Author: Daniel Oberhaus
Today marked the unveiling of a reprogrammable optical chip that is capable of processing photons in an infinite variety of ways. This development marks a massive step toward the realization of a quantum computer capable of wildly outperforming its most powerful classical counterparts, a technological feat that has been dreamt of for decades.
The new chip was heralded by the team of researchers from the University of Bristol and the Japanese telecom company Nippon Telegraph and Telephone as a “quantum optics lab-on-a-chip” because it brings together a number of pre-existing quantum experiments on a single device, drastically cutting down the amount of time and resources needed to design and run experiments to test theories about quantum computing. The work is detailed in a report in Science.
“A whole field of research has essentially been put onto a single optical chip that is easily controlled. The implications of the work go beyond the huge resource savings,”said Dr. Anthony Laing, a research fellow at the University of Bristol’s Centre for Quantum Photonics. “Now anybody can run their own experiments with photons, much like they operate any other piece of software on a computer.”
Quantum computing was first postulated by renowned physicist Richard Feynman in 1981 in response to the problem of simulating quantum mechanics on a computer. Quantum mechanics, which deals with interactions between individual atoms and particles, involves so many variables that the amount of memory required by a classical supercomputer to model quantum interactions is basically impossible. While Feynman was not the first to recognize this problem, he was one of the first to propose a solution: rather than model quantum mechanics on a classical computer, why not just make a quantum computer?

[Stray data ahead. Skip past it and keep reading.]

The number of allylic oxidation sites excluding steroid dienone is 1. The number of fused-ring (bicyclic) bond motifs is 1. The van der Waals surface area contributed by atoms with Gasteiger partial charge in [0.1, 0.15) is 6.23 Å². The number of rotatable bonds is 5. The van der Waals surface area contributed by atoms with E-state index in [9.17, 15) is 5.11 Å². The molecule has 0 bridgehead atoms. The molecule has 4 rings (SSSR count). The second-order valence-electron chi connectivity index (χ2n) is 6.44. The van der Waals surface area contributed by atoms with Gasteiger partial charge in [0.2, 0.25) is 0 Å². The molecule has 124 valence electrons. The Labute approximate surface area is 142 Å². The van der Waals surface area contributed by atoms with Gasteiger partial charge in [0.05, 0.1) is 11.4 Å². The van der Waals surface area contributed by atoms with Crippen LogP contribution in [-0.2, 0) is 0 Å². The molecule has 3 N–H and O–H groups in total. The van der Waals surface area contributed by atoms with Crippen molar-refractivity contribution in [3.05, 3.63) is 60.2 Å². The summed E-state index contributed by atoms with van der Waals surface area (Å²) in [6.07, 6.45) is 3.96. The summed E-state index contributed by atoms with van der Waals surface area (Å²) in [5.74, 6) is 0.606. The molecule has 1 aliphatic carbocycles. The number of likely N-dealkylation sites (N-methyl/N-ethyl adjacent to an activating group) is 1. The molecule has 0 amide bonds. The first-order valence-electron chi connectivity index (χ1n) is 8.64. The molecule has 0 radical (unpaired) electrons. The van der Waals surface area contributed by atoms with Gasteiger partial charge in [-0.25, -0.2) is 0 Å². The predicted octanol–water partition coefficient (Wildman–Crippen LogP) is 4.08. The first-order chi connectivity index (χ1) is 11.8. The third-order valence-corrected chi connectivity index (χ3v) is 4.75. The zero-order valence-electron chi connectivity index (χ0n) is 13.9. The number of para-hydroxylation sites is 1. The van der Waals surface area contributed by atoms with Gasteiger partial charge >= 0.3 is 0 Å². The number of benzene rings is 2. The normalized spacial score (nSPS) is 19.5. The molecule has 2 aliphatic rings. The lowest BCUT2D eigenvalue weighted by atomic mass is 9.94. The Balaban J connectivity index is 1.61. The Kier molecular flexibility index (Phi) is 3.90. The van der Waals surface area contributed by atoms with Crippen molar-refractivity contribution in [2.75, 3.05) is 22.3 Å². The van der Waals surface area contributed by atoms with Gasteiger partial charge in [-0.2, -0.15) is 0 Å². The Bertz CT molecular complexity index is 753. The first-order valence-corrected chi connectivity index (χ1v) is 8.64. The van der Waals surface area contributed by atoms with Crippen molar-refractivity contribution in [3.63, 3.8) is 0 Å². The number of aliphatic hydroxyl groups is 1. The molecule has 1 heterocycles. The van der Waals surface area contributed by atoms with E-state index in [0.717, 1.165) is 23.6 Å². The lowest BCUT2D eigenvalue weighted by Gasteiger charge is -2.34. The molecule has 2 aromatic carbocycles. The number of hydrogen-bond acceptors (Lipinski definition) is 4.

“We carried out a year’s worth of experiments in a matter of hours.”
So, in the 30-odd years that have elapsed since Feynman’s original query, the race has been on to realize Feynman’s quantum computer. The stakes are large, with the advent of quantum computing promising to revolutionize everything from cryptography to enabling pharmacology, the design of new drugs, quicker database searches and the modeling of quantum interactions which previously required massive, costly IRL undertakings like the Large Hadron Collider to observe.
While quantum technologies already exist, a quantum computer that outperforms the most powerful classical computers is still years away. The slow pace of development in quantum computing is largely due to just how hard it is to build and execute experiments to test theories about quantum computing, due to the volatile and delicate nature of quantum systems.
The Bristol and Tippon team’s optical chip may have just blown open the doors for the development of a quantum computer however, ushering in a new era for quantum information processing insofar as the device is able to perform experiments “in a matter of hours” that would have previously taken months to design and execute, in addition to performing processes that were simply impossible before.
“This chip is universal for linear optics, meaning that it can implement any conceivable linear optical protocol that is useful for quantum information processing with photons,” Laing told me over email. “No one chip has before demonstrated such disparate protocols as this one.”
The Bristol team from left to right: Chris Sparrow, Chris Harrold, Jacques Carolan, Dr Anthony Laing. Image: University of Bristol